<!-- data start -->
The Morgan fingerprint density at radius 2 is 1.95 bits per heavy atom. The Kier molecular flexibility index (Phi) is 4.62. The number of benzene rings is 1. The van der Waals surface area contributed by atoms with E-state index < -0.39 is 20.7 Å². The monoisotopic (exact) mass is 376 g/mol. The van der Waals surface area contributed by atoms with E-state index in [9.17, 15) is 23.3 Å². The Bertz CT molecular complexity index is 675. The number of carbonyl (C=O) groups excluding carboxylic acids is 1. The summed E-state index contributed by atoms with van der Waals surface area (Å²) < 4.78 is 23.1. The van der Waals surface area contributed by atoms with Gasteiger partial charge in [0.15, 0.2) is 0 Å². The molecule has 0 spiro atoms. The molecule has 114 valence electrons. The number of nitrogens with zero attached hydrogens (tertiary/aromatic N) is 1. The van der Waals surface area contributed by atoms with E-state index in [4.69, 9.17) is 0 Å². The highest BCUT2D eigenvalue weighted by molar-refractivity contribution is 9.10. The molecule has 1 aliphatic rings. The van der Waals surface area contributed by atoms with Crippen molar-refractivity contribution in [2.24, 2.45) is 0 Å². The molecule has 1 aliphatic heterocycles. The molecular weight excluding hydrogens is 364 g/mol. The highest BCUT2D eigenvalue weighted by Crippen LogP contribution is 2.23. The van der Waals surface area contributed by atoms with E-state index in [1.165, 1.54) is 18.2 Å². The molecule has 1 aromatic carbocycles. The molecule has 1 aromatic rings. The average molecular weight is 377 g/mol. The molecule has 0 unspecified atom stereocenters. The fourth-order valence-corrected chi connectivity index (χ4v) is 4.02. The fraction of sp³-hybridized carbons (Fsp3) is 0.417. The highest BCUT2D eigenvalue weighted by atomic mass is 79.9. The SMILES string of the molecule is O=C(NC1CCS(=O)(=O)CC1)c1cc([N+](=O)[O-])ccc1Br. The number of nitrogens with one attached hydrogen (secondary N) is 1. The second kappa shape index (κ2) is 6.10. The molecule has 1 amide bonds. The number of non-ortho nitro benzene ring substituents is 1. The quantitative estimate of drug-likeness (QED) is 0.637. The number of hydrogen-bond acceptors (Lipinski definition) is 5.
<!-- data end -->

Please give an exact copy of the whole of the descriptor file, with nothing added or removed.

The Morgan fingerprint density at radius 2 is 1.95 bits per heavy atom. The Kier molecular flexibility index (Phi) is 4.62. The number of benzene rings is 1. The van der Waals surface area contributed by atoms with E-state index < -0.39 is 20.7 Å². The monoisotopic (exact) mass is 376 g/mol. The van der Waals surface area contributed by atoms with E-state index in [9.17, 15) is 23.3 Å². The Bertz CT molecular complexity index is 675. The number of carbonyl (C=O) groups excluding carboxylic acids is 1. The summed E-state index contributed by atoms with van der Waals surface area (Å²) < 4.78 is 23.1. The van der Waals surface area contributed by atoms with Gasteiger partial charge in [0.15, 0.2) is 0 Å². The molecule has 0 spiro atoms. The molecule has 114 valence electrons. The number of nitrogens with zero attached hydrogens (tertiary/aromatic N) is 1. The van der Waals surface area contributed by atoms with E-state index in [4.69, 9.17) is 0 Å². The highest BCUT2D eigenvalue weighted by molar-refractivity contribution is 9.10. The molecule has 1 aliphatic rings. The van der Waals surface area contributed by atoms with Crippen molar-refractivity contribution in [2.24, 2.45) is 0 Å². The molecule has 1 aliphatic heterocycles. The molecular weight excluding hydrogens is 364 g/mol. The highest BCUT2D eigenvalue weighted by Crippen LogP contribution is 2.23. The van der Waals surface area contributed by atoms with E-state index in [1.165, 1.54) is 18.2 Å². The molecule has 1 aromatic carbocycles. The molecule has 1 aromatic rings. The average molecular weight is 377 g/mol. The molecule has 0 unspecified atom stereocenters. The fourth-order valence-corrected chi connectivity index (χ4v) is 4.02. The fraction of sp³-hybridized carbons (Fsp3) is 0.417. The highest BCUT2D eigenvalue weighted by atomic mass is 79.9. The SMILES string of the molecule is O=C(NC1CCS(=O)(=O)CC1)c1cc([N+](=O)[O-])ccc1Br. The number of nitrogens with one attached hydrogen (secondary N) is 1. The second kappa shape index (κ2) is 6.10. The molecule has 1 amide bonds. The number of non-ortho nitro benzene ring substituents is 1. The quantitative estimate of drug-likeness (QED) is 0.637. The number of hydrogen-bond acceptors (Lipinski definition) is 5.